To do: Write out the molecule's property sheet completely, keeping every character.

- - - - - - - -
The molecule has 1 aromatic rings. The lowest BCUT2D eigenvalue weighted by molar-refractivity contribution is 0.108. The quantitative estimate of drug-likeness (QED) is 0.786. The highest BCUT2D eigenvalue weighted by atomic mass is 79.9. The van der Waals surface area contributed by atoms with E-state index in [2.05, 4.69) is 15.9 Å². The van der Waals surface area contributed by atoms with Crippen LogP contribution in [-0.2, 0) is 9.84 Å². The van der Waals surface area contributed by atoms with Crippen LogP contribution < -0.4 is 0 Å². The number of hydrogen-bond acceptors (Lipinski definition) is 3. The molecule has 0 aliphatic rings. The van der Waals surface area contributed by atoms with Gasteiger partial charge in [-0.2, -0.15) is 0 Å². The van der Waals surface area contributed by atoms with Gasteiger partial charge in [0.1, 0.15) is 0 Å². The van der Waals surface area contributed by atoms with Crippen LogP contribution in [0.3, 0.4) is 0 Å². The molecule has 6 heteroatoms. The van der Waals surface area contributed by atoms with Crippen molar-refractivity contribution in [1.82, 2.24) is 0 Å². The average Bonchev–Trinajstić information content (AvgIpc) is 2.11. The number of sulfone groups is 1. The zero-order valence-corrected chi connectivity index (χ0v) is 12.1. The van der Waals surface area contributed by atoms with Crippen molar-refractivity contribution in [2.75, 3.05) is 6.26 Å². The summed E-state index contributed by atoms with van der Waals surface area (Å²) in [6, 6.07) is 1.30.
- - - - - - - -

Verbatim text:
The molecule has 1 aromatic rings. The lowest BCUT2D eigenvalue weighted by molar-refractivity contribution is 0.108. The quantitative estimate of drug-likeness (QED) is 0.786. The highest BCUT2D eigenvalue weighted by atomic mass is 79.9. The van der Waals surface area contributed by atoms with E-state index in [2.05, 4.69) is 15.9 Å². The van der Waals surface area contributed by atoms with Crippen LogP contribution in [-0.2, 0) is 9.84 Å². The van der Waals surface area contributed by atoms with Crippen LogP contribution < -0.4 is 0 Å². The number of hydrogen-bond acceptors (Lipinski definition) is 3. The molecule has 0 aliphatic rings. The van der Waals surface area contributed by atoms with Gasteiger partial charge in [-0.2, -0.15) is 0 Å². The van der Waals surface area contributed by atoms with Gasteiger partial charge in [0.1, 0.15) is 0 Å². The van der Waals surface area contributed by atoms with Crippen LogP contribution in [0.3, 0.4) is 0 Å². The molecule has 6 heteroatoms. The van der Waals surface area contributed by atoms with Crippen molar-refractivity contribution in [1.82, 2.24) is 0 Å². The average Bonchev–Trinajstić information content (AvgIpc) is 2.11. The number of sulfone groups is 1. The zero-order valence-corrected chi connectivity index (χ0v) is 12.1. The van der Waals surface area contributed by atoms with Crippen molar-refractivity contribution in [2.75, 3.05) is 6.26 Å². The summed E-state index contributed by atoms with van der Waals surface area (Å²) in [6, 6.07) is 1.30.